Devastation was striking Japan t on March 11 while over 5,000 miles away in a lab in the United Kingdom, researchers watched the 8.9 magnitude earthquake unfold on a computer screen.
The team of researchers, lead by Richard England of the University of Leicester, recorded the shaking of the earth on a seismometer, an instrument that records motion of the ground, including the seismic waves produced by earthquakes.
"Today's earthquake that occurred off the coast of Japan is unusually large," England said in a statement. "Only one or two earthquakes of this magnitude occur each year and when they occur they are not normally as close to the surface."
The resulting graph of the shaking earth shows how it moved in three dimensions: up-down, north-south and east-west. Researchers can use this information to study how the waves traveled through the Earth and analyze the earthquake after the fact.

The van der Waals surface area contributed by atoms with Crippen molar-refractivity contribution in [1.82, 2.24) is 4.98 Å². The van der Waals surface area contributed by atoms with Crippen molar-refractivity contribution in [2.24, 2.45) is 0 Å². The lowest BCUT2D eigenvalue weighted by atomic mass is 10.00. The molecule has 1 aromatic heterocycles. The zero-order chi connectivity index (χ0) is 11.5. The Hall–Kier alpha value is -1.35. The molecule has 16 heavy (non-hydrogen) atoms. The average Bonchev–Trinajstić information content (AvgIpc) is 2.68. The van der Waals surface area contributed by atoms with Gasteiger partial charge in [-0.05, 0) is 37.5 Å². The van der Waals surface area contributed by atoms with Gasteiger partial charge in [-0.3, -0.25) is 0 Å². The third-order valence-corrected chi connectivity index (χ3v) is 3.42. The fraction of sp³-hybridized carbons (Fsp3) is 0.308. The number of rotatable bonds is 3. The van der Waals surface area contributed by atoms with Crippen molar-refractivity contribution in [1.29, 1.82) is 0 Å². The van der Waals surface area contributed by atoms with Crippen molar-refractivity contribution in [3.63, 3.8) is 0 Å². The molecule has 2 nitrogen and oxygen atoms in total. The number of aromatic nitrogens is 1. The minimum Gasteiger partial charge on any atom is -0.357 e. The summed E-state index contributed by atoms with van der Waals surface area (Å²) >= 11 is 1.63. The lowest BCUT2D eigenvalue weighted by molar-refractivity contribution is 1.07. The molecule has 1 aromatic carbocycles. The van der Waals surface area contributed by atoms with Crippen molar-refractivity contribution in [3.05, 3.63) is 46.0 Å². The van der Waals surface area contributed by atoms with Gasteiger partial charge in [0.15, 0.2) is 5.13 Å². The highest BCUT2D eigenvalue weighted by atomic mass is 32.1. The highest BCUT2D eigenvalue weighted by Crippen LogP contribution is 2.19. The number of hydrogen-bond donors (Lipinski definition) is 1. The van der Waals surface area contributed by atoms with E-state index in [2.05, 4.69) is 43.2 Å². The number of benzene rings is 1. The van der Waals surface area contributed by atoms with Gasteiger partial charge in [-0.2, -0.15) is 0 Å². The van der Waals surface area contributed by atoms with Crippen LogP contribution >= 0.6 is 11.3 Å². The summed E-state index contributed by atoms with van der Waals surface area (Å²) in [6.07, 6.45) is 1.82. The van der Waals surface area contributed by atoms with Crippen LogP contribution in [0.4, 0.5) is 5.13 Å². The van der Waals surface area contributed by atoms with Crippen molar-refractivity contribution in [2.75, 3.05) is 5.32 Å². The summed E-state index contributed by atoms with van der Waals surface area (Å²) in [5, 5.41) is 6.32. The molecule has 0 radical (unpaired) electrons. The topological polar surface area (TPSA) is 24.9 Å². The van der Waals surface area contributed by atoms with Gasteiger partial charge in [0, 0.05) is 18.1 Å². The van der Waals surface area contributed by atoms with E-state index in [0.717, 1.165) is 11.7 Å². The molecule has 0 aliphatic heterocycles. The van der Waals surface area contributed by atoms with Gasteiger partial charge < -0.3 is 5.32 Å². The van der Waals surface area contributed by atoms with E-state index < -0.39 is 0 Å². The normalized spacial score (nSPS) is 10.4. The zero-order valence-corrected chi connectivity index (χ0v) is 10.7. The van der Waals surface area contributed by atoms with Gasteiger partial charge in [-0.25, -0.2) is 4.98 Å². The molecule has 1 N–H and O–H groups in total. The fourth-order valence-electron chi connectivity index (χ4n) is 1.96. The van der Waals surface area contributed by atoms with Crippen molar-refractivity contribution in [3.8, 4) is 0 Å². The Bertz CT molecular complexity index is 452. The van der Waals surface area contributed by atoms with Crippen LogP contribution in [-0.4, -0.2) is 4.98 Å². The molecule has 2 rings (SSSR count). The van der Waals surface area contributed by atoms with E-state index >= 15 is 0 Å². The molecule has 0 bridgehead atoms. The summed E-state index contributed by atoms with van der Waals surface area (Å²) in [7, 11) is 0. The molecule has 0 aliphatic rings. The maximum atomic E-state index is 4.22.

"While Japan is well prepared for even this type of earthquake, it will be some time before the full extent of the damage is known," England said. "Most of the devastation will have been caused by the resulting tsunami from the movement of the seafloor at the epicenter of the earthquake."
The more the researchers learn about how the Earth's tectonic plates move against each other during this type of earthquake, the better predictions and defenses can be put in place for the next big earthquake. The team will continue to monitor the Earth's shaking as aftershocks occur, hampering rescue and relief efforts.
"In Japan the immediate danger will now be from continuing aftershocks. There was a magnitude 7.1 event this morning which would normally be considered a strong earthquake," England said. "These 'smaller' events will still have the potential to generate small tsunami and further shake buildings and infrastructure already damaged, further delaying rescue and relief efforts."
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